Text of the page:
When an ad team for a supercar maker needs to sell something, I mean really needs to sell a product, they pull out the nuclear option. No, not actually nuking their car, that would be too genius. The real trump card is the soft, classical piano. And then once that's done, you unleash all of the fury.

When an ad team for a supercar maker needs to sell something, I mean really needs to sell a product, they pull out the nuclear option. No, not actually nuking their car, that would be too genius. The real trump card is the soft, classical piano. And then once that's done, you unleash all of the fury.

I'll admit, when I first saw photos of the McLaren 675LT I was categorically Not Impressed. To begin with, for the $200,000 or so of my money that doesn't exist, I wouldn't have gone with the 675LT's grandfather, the McLaren MP4-12C. I would've taken a Ferrari 458, because it looks better, it sounds better, and seeing one in person quickens the pulse in a way the 12C never has for me. And then McLaren upgraded to the 650S, and I was bored, because even though they made a ton of changes to the 12C, on the surface it looked like McLaren just gave the 12C a slight power bump and grafted on the face from the P1.

And the P1 is a great car, but mid-engined supercars are all about creativity and wonder, not about grafted-on faces. And then McLaren came out with the 675LT, which, initially, appeared even worse to me. Because it wasn't just sporting a grafted on face, it was sporting half-truths and misdirection, or as we in the business call it, lies.

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LT, we were told before we even saw the car, stands for "Long Tail," and the 675LT would be a longer car than the 650S. The long-tail, low-drag design would hearken back to the glorious long-tail McLaren F1 GTRs, and the ultimate road-going F1 of them all, the F1 GT. It would be curvy and swoopy and, well, long.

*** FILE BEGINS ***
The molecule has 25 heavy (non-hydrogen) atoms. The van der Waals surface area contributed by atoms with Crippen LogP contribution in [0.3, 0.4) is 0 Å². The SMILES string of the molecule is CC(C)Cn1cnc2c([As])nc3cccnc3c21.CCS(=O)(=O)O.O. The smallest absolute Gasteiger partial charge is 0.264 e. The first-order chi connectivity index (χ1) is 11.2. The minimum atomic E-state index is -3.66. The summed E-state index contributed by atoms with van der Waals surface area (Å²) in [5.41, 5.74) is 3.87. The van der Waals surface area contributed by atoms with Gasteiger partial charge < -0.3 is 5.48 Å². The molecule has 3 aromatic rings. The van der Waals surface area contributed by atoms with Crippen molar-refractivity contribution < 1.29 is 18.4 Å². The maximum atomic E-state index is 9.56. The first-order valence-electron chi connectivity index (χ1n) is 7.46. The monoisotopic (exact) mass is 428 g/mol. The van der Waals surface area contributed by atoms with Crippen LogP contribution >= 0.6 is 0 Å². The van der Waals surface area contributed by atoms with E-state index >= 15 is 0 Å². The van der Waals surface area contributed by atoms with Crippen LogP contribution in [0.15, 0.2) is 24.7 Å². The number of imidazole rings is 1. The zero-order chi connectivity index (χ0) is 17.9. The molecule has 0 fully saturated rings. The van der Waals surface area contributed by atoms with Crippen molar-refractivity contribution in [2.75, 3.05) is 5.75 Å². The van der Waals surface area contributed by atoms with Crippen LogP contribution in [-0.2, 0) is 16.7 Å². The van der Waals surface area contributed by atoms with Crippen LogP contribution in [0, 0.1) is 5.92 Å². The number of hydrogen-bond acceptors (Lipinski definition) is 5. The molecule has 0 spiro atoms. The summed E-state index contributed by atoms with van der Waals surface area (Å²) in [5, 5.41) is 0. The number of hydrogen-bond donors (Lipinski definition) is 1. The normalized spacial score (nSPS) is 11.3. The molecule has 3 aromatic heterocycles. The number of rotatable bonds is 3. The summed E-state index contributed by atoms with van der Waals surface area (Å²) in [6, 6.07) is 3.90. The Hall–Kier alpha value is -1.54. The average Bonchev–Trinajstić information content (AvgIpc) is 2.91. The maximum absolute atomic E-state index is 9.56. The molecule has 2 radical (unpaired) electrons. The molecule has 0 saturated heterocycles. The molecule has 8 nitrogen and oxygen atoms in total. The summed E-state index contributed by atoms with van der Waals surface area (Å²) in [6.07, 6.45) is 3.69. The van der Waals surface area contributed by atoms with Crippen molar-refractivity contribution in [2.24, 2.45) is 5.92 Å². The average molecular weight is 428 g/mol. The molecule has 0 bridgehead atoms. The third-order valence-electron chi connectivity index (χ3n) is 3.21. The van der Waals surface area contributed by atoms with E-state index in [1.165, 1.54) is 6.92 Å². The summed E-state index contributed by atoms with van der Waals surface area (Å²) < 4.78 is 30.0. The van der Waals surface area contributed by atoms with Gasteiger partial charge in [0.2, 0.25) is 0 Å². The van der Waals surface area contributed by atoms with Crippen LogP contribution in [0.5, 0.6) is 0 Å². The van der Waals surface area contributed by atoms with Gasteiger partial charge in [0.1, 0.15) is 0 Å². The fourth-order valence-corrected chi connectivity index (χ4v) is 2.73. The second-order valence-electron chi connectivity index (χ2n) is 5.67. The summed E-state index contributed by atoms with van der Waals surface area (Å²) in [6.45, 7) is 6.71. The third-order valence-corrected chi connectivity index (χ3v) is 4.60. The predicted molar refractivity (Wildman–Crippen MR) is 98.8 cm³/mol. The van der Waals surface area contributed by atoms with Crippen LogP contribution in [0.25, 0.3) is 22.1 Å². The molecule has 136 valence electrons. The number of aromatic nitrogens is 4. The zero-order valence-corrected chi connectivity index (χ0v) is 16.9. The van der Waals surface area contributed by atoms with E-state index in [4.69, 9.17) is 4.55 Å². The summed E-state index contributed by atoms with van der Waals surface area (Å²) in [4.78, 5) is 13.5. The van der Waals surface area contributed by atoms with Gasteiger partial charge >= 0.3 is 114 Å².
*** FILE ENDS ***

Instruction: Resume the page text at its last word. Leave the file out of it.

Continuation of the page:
Except it wasn't. Not really.

Alright, I guess it was TECHNICALLY an inch ‚Äď one inch! ‚Äď longer than the 650S. Because of a spoiler. But it wasn't a proper longtail, at least not by historic standards. So color me disappointed.

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This ad, though, has me actually falling in love with it. I know, I know, I'm supposed to be a jaded old journalist, not susceptible to the petty whims of mere marketing. It's not even a particularly original ad, what with the soft music in contrast to the loud engine, the rain, or the slow-motion. We've seen all of those things in ads before.

But something between those fat exhaust pipes spitting furiously, the gaping intakes, the exposed turbo V8 under glass, and that glorious, glorious noise, I can't help but find myself falling in love with it.

And so, like the dog chasing after it, I feel the curmudgeon inside, who just found everything sort of unoriginal, turning into someone who just wants to chase after it.

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If you've got a couple hundred grand to spare for me to buy a McLaren 675LT then, please do let me know. Right now, it's exactly what I want.


Contact the author at ballaban@jalopnik.com.
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